“From detection and diagnosis to treatment and long-term support, people living with cancer face numerous challenges in receiving the best possible care,” said Andrea Ferris, President and CEO of LUNGevity Foundation. “We applaud Reps. Wasserman Schultz, Fitzpatrick and DeSaulnier, as well as Sens. Klobuchar and Cardin, for leading this comprehensive legislation that would take meaningful steps toward improving the way that cancer care is coordinated, delivered, and covered. We look forward to working with these congressional champions and our partners in the cancer advocacy community to ensure that these important measures are enacted.”

“The needs of people who have cancer are many and they don’t end for those whose treatment ends. The Comprehensive Cancer Survivorship Act will provide the tools and resources needed to address current barriers in delivering survivorship care. Given that cancer survivors represent 5% of the US population it is an important step in improving their lives,” said Deborah K. Mayer, PhD, RN, AOCN, FAAN, Oncology Nursing Society (ONS).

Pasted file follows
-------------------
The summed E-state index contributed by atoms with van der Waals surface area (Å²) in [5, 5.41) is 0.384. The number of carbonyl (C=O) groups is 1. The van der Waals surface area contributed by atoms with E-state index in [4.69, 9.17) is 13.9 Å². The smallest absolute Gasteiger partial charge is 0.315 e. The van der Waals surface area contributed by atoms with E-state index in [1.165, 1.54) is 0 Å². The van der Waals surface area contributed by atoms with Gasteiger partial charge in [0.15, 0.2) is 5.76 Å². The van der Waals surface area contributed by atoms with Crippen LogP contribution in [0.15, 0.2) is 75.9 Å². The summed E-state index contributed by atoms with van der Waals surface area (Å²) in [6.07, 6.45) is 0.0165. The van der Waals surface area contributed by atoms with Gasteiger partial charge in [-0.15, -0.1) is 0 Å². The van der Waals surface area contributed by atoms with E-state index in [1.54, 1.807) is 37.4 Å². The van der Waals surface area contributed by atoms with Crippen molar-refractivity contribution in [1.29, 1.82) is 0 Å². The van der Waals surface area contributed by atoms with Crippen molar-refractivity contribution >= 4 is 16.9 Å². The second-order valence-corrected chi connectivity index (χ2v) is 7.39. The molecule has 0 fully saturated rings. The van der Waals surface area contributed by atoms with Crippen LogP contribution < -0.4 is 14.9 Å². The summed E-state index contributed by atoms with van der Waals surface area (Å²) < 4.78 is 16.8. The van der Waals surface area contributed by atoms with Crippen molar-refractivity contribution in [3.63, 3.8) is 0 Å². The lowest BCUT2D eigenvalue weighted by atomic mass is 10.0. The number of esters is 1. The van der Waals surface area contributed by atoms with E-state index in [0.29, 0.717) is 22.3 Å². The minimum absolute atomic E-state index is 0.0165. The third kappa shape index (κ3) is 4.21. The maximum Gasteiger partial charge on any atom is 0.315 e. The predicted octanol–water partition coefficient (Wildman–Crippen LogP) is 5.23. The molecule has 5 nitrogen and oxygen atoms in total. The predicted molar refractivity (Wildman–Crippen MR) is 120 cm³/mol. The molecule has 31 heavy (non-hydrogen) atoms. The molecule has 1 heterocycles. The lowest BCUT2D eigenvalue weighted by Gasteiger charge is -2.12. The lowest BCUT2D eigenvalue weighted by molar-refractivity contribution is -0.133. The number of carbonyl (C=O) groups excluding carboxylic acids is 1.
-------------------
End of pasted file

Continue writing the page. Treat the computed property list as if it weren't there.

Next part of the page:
“The Comprehensive Cancer Survivorship Act is a huge step forward for millions of people living with, through, and beyond cancer in the United States. With an array of measures to improve the entire continuum of care – from diagnosis through active treatment and post-treatment – this legislation will strengthen our ability to meet the unique needs of cancer survivors,” said Smitha Pabbathi, MD, Medical Director, Survivorship Clinic, Moffitt Cancer Center.

“The American Lung Association is pleased to support the Comprehensive Cancer Survivorship Act,” said Harold Wimmer, President and CEO of the American Lung Association. “This bill gives individuals and their families facing a devastating diagnosis the resources to live their lives. It also gives providers the tools they need to improve treatment and quality of life for cancer survivors. The Lung Association sincerely appreciates the work of Representatives Wasserman Schultz, Fitzpatrick and DeSaulnier, and Senators Klobuchar and Cardin to improve the lives of people living with cancer.”

“Malecare and The National LGBT Cancer Project encourage bipartisan passage of this legislation. Sexual and Gender Minority cancer patients have unique and life-threatening needs that the Comprehensive Cancer Survivorship Act (CCSA) fearlessly and effectively addresses. Our LGBTQ+ cancer survivor community has been invisible to healthcare providers for far too long. The CCSA will shine a light on interventions that will help thousands of cancer patients live longer and happier lives,” says Darryl Mitteldorf, LCSW, Director of Malecare and the leading pioneer of LGBTQ psycho-oncology.